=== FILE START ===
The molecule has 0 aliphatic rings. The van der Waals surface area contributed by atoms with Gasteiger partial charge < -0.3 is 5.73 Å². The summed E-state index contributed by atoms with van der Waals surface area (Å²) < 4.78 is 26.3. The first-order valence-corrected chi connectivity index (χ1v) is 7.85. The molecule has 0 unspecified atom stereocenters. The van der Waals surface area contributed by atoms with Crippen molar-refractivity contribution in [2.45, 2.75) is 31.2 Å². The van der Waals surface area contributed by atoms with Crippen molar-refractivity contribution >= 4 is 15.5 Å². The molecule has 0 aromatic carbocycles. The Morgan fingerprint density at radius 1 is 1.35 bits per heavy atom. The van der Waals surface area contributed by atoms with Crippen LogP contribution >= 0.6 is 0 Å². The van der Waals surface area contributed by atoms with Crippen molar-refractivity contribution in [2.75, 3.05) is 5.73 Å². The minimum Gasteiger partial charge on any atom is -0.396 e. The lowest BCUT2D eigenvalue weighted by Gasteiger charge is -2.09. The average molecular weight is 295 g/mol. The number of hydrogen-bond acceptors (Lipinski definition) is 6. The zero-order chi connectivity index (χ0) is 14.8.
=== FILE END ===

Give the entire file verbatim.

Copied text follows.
The molecule has 0 aliphatic rings. The van der Waals surface area contributed by atoms with Gasteiger partial charge < -0.3 is 5.73 Å². The summed E-state index contributed by atoms with van der Waals surface area (Å²) < 4.78 is 26.3. The first-order valence-corrected chi connectivity index (χ1v) is 7.85. The molecule has 0 unspecified atom stereocenters. The van der Waals surface area contributed by atoms with Crippen molar-refractivity contribution in [2.45, 2.75) is 31.2 Å². The van der Waals surface area contributed by atoms with Crippen molar-refractivity contribution >= 4 is 15.5 Å². The molecule has 0 aromatic carbocycles. The Morgan fingerprint density at radius 1 is 1.35 bits per heavy atom. The van der Waals surface area contributed by atoms with Crippen LogP contribution >= 0.6 is 0 Å². The van der Waals surface area contributed by atoms with Crippen molar-refractivity contribution in [2.75, 3.05) is 5.73 Å². The minimum Gasteiger partial charge on any atom is -0.396 e. The lowest BCUT2D eigenvalue weighted by Gasteiger charge is -2.09. The average molecular weight is 295 g/mol. The number of hydrogen-bond acceptors (Lipinski definition) is 6. The zero-order chi connectivity index (χ0) is 14.8.